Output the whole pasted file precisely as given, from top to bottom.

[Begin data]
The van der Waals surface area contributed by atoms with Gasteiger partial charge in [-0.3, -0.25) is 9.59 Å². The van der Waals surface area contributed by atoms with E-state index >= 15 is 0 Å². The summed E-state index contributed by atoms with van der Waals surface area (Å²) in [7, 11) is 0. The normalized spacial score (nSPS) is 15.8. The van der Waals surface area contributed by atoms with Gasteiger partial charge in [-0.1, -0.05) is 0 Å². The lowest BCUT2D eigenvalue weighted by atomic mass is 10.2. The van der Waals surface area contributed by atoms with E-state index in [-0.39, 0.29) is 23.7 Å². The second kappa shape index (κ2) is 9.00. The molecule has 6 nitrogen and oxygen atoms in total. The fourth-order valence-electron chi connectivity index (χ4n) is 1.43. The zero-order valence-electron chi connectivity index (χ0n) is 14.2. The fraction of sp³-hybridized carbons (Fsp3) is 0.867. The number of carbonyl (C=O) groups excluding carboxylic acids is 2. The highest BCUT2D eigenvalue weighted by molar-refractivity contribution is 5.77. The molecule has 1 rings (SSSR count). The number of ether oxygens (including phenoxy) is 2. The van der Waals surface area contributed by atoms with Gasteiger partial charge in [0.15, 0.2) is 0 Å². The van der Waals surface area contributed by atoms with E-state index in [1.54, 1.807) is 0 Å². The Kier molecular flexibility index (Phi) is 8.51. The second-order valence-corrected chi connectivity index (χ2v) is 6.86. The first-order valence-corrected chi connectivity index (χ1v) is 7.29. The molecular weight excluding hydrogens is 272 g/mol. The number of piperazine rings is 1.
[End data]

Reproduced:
The van der Waals surface area contributed by atoms with Gasteiger partial charge in [-0.3, -0.25) is 9.59 Å². The van der Waals surface area contributed by atoms with E-state index >= 15 is 0 Å². The summed E-state index contributed by atoms with van der Waals surface area (Å²) in [7, 11) is 0. The normalized spacial score (nSPS) is 15.8. The van der Waals surface area contributed by atoms with Gasteiger partial charge in [-0.1, -0.05) is 0 Å². The lowest BCUT2D eigenvalue weighted by atomic mass is 10.2. The van der Waals surface area contributed by atoms with E-state index in [-0.39, 0.29) is 23.7 Å². The second kappa shape index (κ2) is 9.00. The molecule has 6 nitrogen and oxygen atoms in total. The fourth-order valence-electron chi connectivity index (χ4n) is 1.43. The zero-order valence-electron chi connectivity index (χ0n) is 14.2. The fraction of sp³-hybridized carbons (Fsp3) is 0.867. The number of carbonyl (C=O) groups excluding carboxylic acids is 2. The highest BCUT2D eigenvalue weighted by molar-refractivity contribution is 5.77. The molecule has 1 rings (SSSR count). The number of ether oxygens (including phenoxy) is 2. The van der Waals surface area contributed by atoms with Gasteiger partial charge in [0.15, 0.2) is 0 Å². The van der Waals surface area contributed by atoms with E-state index in [1.54, 1.807) is 0 Å². The Kier molecular flexibility index (Phi) is 8.51. The second-order valence-corrected chi connectivity index (χ2v) is 6.86. The first-order valence-corrected chi connectivity index (χ1v) is 7.29. The molecular weight excluding hydrogens is 272 g/mol. The number of piperazine rings is 1.